LEESBURG, Virginia – With the rising costs of fertilizers, farmers are seeking alternative options to supplement soil health for crops. One microgreens farmer in Virginia is testing the validity of aerated compost tea as a viable option for small-scale vegetable growers, especially for those who wish to pursue organic production practices.
In a two-year Southern Sustainable Agriculture Research and Education (SSARE) Producer Grant, Nicky Schauder, of Permaculture Gardens, is testing the effects of weekly aerated compost tea on production yield of swiss chard, lettuce and kale.
“The goal is to show that aerated compost tea can result in the same or improved yields as commercial fertilizer applications,” said Schauder. “The result would be a sustainable solution that can be used to improve crop fertility and increase nutrient density, while lowering input costs.”
Compost tea, the liquid extracted from compost by suspending the solid in potable water for a period of time, has long been used to boost soil nutrients, act as a fertilizer, and even fight off plant diseases. But whether compost tea consistently works and works well are still big question marks – no two compost teas are alike and various compost tea methods can produce different results, or potentially create harmful bacteria that can cause illness.
In the Southern SARE Producer Grant project, Schauder is focusing on aerated compost tea using vermiculture as the compost base. Aerated compost tea is brewed using air bubbles to oxygenate the water during the brew process. Trace amounts of bacterial food is added to the water, cultivating beneficial aerobic microorganisms.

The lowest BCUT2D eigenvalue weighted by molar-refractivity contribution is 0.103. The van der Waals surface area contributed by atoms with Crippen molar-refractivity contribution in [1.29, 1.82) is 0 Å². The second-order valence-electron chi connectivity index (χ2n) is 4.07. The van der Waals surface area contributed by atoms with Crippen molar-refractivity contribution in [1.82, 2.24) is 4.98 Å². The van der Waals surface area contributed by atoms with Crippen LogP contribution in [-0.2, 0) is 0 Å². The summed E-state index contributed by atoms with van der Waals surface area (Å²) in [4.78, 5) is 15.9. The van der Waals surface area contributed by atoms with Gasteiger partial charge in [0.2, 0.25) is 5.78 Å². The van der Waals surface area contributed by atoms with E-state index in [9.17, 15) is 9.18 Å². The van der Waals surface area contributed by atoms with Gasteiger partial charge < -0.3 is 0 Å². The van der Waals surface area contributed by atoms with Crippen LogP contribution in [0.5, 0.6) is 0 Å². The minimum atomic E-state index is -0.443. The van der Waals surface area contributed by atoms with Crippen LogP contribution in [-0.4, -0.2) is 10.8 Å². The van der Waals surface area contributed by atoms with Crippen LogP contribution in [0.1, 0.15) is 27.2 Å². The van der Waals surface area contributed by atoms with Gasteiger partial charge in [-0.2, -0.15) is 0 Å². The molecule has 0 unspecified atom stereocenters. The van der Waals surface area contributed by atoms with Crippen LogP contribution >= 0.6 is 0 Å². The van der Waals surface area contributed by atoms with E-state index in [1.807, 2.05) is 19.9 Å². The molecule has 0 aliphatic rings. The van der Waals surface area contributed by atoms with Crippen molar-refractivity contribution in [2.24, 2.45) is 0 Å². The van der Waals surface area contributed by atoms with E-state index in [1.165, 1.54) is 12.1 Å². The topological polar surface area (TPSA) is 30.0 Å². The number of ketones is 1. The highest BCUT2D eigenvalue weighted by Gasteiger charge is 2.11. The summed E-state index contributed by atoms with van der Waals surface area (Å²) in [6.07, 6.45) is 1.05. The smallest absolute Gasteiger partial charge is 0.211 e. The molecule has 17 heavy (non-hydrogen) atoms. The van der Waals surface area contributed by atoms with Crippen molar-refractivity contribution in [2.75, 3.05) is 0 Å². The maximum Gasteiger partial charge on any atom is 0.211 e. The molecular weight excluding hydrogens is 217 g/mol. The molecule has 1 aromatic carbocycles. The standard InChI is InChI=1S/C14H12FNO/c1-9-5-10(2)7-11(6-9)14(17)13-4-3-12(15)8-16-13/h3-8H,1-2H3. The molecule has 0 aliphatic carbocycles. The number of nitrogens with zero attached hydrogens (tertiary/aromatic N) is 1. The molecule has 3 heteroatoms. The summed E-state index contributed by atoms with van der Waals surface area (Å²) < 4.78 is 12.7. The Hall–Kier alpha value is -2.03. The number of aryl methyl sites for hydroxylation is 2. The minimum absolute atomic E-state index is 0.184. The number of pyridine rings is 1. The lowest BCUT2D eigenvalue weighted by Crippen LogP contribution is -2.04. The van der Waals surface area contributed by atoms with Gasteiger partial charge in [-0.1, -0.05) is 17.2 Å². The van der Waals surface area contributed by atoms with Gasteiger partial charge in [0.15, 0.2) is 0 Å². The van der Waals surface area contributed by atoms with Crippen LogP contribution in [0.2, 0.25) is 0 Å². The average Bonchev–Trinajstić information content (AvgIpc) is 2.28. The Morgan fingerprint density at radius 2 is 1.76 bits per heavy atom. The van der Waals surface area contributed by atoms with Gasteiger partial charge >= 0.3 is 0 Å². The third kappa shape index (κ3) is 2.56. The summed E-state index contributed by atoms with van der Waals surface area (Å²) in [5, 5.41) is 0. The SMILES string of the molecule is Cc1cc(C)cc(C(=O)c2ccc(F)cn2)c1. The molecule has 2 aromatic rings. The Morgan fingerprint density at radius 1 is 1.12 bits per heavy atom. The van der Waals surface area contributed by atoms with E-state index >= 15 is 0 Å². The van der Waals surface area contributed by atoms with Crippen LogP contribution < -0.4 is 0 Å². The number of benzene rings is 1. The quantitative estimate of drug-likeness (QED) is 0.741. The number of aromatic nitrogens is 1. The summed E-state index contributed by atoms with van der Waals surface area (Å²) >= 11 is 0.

By comparison, non-aerated compost tea is made by mixing compost, water and other ingredients and allowing it to ferment for a period of time undisturbed.
“One of the challenges in making compost tea is creating a product that suppresses harmful bacteria and encourages beneficial bacteria,” said Schauder. “In my study, I found that the literature holds true: Feeding molasses as bacterial food spikes harmful bacteria because of the sugars, and feeding humic acid and fish hydrolysis better supported more beneficial microorganisms.”
In the project, Schauder demonstrates the process for making aerated compost tea using vermicompost and inexpensive materials, such as a 5-gallon bucket and a 200-watt pump and hose. Once the compost tea has been brewed, she sprays it on a trial plot of kale, lettuce and Swiss chard, comparing the performance of the plants to commercial fertilizer and the control of no fertilizer. Once the research is complete, Schauder will measure the effectiveness of compost tea compared to commercial fertilizers on plant health by measuring the diameter crown width of the plants, as well as calculating yields.
“If proven viable, aerated compost tea could yield similar or better crop fertility, growth, and yield. This would mean better or comparable results without the detrimental effects of chemicals in our soils and food,” said Schauder.
Details of the SSARE Producer Grant project can be found on Schauder’s website at https://www.permaculturegardens.org/compost-tea-research
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